Community ecology: bacteria work together

For bacteria, it seems that what matters more than your species identity is whether you have specific genes that let you work with other species to form a functioning community.

A new study, looking at the rich communities of bacteria that form on the surface of a common seaweed known as sea lettuce (Ulva australis) and found surprisingly large variations in the 400 or so member species that make up each community.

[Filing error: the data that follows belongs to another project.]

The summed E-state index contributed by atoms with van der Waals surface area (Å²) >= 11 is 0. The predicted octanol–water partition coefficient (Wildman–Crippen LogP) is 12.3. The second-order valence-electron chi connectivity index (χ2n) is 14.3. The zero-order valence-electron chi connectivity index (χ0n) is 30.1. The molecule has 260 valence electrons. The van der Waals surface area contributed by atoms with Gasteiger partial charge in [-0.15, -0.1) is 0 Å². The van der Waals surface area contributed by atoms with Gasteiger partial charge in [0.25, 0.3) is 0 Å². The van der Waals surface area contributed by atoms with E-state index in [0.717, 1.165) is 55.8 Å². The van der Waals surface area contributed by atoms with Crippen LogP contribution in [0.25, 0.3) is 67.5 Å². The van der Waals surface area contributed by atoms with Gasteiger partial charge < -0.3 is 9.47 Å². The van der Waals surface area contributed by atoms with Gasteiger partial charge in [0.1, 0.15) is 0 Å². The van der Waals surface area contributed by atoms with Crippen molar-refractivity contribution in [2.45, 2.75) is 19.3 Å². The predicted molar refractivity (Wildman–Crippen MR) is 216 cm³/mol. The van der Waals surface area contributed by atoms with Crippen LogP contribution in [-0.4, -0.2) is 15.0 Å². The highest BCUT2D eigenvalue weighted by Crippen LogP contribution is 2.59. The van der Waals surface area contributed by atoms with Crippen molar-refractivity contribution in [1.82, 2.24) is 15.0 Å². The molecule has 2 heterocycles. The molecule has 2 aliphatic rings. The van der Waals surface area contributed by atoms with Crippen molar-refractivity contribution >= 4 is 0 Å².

Despite offering the same habitat, each seaweed played host to many different bacterial species, with only about 15% of species in common from community to community.

Read more at UNSW